Ripples & Reflections

"Learning is about living, and as such is lifelong." Elkjaer.


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The Tempered Learner (on self-regulation)

I’ve been thinking about effective self-directed inquiry, the approaches to learning and Bold Moves curriculum a lot recently. As always, the Twitter PLN is full of ideas and questions, and this question by Alison Yang got me thinking:

My first thought was that these learners are “in control”. They demonstrate the learner profile with calmness and balance. In my class of DP biologists, there was a full range of approaches to the challenge and workload, so what set apart the highly self-regulated (and most successful) students?

I started to list characteristics of learners I know from past experience have been “in control” of their learning, thinking about their mastery of the ATL skills and (from Cognitive Coaching training), how they reflect holonomy and the five states of mind (efficacy, consciousness, craftsmanship, interdependence and flexibility).

Ever the sucker for a nice acronym and positive imagery, I sorted them out to yield “TEMPER”. Defined as a state of mind between anger and calm (that works), or the balance between hardness and elasticity in a metal (I like that too). Flexible, calm, tempered students in a state of flow can be highly self-regulating. Conversely, what’s in low resource in a student who is demonstrating inflexible, stressed or angry behaviour?

So, here goes. Cod-psychology at its finest, but an intellectual toy for me and a starting point think about how we might identify and develop traits of self-regulation.

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The TEMPERed Learner is Highly Self-Regulating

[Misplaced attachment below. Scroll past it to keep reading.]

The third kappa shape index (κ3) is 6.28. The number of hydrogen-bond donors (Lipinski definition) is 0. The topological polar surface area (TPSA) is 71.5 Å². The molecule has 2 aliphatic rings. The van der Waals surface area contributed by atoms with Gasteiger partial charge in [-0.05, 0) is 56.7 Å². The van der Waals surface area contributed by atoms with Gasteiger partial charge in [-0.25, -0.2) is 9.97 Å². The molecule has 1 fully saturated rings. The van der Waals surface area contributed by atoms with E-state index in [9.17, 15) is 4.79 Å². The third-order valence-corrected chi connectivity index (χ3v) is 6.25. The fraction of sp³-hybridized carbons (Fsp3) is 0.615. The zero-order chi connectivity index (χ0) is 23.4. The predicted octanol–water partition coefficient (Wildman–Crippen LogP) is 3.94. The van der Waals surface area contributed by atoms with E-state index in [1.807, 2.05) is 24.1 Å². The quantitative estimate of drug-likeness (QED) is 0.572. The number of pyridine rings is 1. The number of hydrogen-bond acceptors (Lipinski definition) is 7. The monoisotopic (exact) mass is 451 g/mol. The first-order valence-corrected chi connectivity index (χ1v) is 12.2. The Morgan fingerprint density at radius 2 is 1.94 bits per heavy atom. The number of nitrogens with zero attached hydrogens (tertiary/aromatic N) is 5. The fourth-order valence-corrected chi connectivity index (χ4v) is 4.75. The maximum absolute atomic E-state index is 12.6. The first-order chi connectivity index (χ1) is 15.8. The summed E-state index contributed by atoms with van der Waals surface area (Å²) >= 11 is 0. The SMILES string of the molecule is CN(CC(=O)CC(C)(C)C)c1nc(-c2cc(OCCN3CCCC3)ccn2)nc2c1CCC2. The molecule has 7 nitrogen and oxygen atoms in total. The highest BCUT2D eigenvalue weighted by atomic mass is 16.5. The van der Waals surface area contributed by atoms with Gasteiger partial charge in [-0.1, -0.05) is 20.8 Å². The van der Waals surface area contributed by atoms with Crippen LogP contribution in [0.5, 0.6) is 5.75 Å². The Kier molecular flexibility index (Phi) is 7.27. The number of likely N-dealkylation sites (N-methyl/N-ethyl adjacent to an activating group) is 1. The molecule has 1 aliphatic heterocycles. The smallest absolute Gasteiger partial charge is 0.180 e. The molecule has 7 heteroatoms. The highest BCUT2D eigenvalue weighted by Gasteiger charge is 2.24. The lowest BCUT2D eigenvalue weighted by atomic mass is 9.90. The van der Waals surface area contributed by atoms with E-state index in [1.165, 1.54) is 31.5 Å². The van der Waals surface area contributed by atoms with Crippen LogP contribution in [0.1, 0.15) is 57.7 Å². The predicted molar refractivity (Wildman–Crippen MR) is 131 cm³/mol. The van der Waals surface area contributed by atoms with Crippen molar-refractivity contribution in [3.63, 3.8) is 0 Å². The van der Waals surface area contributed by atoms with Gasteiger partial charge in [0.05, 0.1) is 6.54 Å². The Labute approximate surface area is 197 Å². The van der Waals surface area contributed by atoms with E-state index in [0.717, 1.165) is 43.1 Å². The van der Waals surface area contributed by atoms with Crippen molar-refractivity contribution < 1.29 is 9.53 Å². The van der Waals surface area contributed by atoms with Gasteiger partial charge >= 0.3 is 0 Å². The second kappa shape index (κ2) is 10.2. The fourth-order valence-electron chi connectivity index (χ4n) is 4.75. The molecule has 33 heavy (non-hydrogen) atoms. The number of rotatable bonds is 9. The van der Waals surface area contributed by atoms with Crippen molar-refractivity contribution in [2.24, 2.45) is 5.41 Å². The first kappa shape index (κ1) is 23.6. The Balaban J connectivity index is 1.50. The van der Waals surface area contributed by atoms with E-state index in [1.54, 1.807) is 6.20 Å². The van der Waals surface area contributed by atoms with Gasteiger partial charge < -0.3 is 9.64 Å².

Screen Shot 2017-10-21 at 17.25.09Time Management

The tempered learner is in control of use of time. They are less stressed by deadlines, but “ship” the goods on time. They have autonomy of their use of time in class and outside, but are disciplined in their approaches.

Could a strong self-regulated learner be in control of their own schedule and learn more effectively and efficiently than our regular timetable allows?

Emotional Resources

The tempered learner is in control of their affective skills and aware of their emotional responses. They understand how emotion interacts with the other ways of knowinghow their emotion might affect their learning and relationships and how to plan or respond accordingly. They “fail forwards” and bounce back from challenges with positivity.

Mindset/Motivation/Mastery

The tempered learner is in control of their own drive to succeed, valuing the process that leads to a quality product. The most self-regulating students in my own classes tend to be those that see feedback (in any form) as a step towards success, can see the gap between where they are and where they need to be and know how to close that gap through mastery.

Physical & Mental Health

The tempered learner is in control of their physical & mental wellbeing. They eat well, move lots, sleep plenty and seem to enjoy life even in stressful times. They maintain balance with physical and creative pursuits, family and connection. It’s tough to see students succumb to stress, evidenced by visible changes in wellness, and signals issues in our systems and/or their self-regulation that need to be addressed. What are their avenues to physical health and talking about (and taking action on) mental wellbeing?

Educational Goals

The tempered learner is driven by a purpose beyond chasing grades. They demonstrate clarity of purpose in the course, programme or pathway even if their own career outcome is not clear. They set and achieve challenging, realistic and meaningful goals and demonstrate effective strategies (such as use of feedback) that will get them there.

Reflection